This is a piece I wrote in 2011, on the tenth anniversary of the 9/11 attacks. (Originally posted here.)

I believe that the sauntering I refer to has diminished. But instead of sauntering, our local and county police departments seem to have taken up a different hobby: Shooting unarmed people of color. I think the problems underscored in this essay are mostly worse now than they were five years ago, and the argument I make here for what happened since 9/11/2001 is stronger, more clearly demonstrated by event. Also, the link between 9/11 and the Donald Trump candidacy is as clear as a brand new picture window right after the window washers left.

I’ve made minor edits, but left time references as they were five years ago. This will not affect you reading of this post.

Happy Anniversary 9/11


A former engineering student, on seeing film of the World Trade Center towers collapse on September 11th, 2001, indicated surprise. He told a friend that he would have thought that on being hit with jumbo jets, the two or three immediately affected floors of the tower would have been destroyed but the structures would probably remain standing, or at most the floors above the impact sites could possibly collapse due to melting support beams but the lower floors would stand. The complete collapse, above and below the impact sites, of both of the structures was a surprise to him, given his engineering training.

Those remarks were made shortly after the 9/11 attacks. Almost ten years later the same man who made these remarks was shot to death by US special forces agents in a raid on a residential compound in the Pakistani town of Abbottabad. And just like Osama bin Laden, the former engineering student1 who made those remarks, also a businessman, and ultimately, the world’s most serious terrorist ever (and no relation to me), I also have a hard time believing that it happened. But it did happen and the fallout from that event is still with us, and in fact, getting worse.

Many have spoken of the Post Patriot Act world, affecting day to day life in America, the wars, our treatment of our fellow humans at Gitmo and untold secret prisons around the world, the rise of the most expensive bureaucracy ever, all that. Icons of post 9/11 loom over us largely, and also exist in a small way in every nook and cranny of day to day life. And it rarely makes sense.

I once told you about a rural Iowan, who felt trapped and scared in the Big City, calling an elderly African American homeless wheel chair bound gentleman a “Terrorist.” That was an example of regular people substituting mundane daily fears, in this case, the “inner city” the “Black man” and I suppose “Wheel chairs” … oh, and we were in a “deli” run by “middle eastern people” so there was that too … with the largely made-up bogeyman of “Terrorist.”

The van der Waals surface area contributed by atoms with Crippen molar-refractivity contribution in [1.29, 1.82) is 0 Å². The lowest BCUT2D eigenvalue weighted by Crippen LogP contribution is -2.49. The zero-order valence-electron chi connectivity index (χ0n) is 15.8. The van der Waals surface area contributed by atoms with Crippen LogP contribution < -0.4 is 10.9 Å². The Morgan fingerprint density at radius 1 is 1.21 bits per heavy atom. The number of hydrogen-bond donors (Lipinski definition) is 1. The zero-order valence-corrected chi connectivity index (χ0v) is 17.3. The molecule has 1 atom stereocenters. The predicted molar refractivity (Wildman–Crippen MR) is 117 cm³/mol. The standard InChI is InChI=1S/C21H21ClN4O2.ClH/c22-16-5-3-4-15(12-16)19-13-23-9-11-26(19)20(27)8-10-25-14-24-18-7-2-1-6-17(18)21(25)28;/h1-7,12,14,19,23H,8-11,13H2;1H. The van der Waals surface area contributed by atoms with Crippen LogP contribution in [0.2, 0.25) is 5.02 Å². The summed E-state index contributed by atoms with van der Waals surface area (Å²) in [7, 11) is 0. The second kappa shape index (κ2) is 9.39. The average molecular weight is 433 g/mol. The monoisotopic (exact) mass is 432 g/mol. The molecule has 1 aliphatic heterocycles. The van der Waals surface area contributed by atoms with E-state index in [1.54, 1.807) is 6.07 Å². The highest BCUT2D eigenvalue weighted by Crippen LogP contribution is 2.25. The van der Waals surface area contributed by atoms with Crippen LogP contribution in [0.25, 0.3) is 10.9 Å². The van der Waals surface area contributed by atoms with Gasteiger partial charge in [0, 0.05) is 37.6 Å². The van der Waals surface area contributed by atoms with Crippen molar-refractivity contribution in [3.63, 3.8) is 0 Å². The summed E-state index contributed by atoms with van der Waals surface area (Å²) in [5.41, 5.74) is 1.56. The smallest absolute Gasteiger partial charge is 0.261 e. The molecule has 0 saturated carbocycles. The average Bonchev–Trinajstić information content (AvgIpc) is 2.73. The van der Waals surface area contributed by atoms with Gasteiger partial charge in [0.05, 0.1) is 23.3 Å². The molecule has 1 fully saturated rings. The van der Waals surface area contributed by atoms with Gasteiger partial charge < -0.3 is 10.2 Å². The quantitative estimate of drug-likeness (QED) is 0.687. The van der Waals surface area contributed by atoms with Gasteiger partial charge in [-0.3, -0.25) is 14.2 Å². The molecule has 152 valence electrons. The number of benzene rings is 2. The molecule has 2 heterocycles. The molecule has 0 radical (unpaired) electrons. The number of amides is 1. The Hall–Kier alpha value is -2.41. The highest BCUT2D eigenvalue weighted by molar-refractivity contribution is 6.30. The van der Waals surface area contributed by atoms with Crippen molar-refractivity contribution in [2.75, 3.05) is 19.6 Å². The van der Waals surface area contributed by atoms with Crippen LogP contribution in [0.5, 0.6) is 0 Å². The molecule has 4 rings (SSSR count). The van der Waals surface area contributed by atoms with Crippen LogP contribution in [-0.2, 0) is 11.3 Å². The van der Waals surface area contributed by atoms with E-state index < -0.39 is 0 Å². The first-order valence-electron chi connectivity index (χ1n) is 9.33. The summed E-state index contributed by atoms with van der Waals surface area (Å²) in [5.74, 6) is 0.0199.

One day last summer criminals drove down our street and carried out a criminal act before our very eyes, so we called 911. The police showed up way too late to matter and with way too many cops to make me think they were anything but frightened to go out alone, and the first thing they did was to demand to see my identification. I’m standing in my yard at the Weber, coals hot, brats cooking, a long bbq style fork in my hand and an apron that says “A Man and his Grill” on it and the cop is asking me for my identification.2 I blew him off with a stern look, and he went away. (Our cops are fairly meek. That would not have worked everywhere.) But that has become the norm: When the cops show up, you better damn well assume we live in a police state at least for that moment, or pretty soon you’ll be assuming the position just for standing there. Yes, folks, more and more people are being treated just like black folk in this country always have been. That should tell you something. One step backwards. Then a few more steps backwards.

I used to be a guy who called 911, when appropriate, and probably more than others on average. Now, I only call 911 if someone is in physical danger or needs medical attention. If I’m going to get shaken down for helping the coppers, the coppers can help themselves, thank you.

When an accident happens, or even some crap falls off a truck and causes an obstruction in the road, the First Responders show up and close more lanes than they need to and they saunter. Yes, that’s what I said. Instead of rushing in and managing the situation safely and effectively, they saunter around in full view of the drivers who are all forced over onto the shoulder to get by the scene. One day I sat in traffic for a half hour going north on State Route 169, and for the last six or seven minutes of that I could clearly see the two fire trucks that were blocking most of the lanes of traffic and the first responders sauntering around with absolutely nothing going on, no debris, no inured citizens, no other vehicles, nothing on the road to clean up, no “investigation” in progress, and they were passing around coffee. I’m sure there were donuts somewhere. I’m a fairly observant person and I’m not especially paranoid, and I’m pretty sure that I’m right: Post 911 first responders think they are the shit because hundreds of them died in the World Trade Center. This change in status and attitude is seen everywhere in our culture, I don’t need to convince you of that. Here, I’m just adding in that extra bit of unnecessary and costly sauntering at scenes that should be cleared. Because the cultural details matter even when they are small.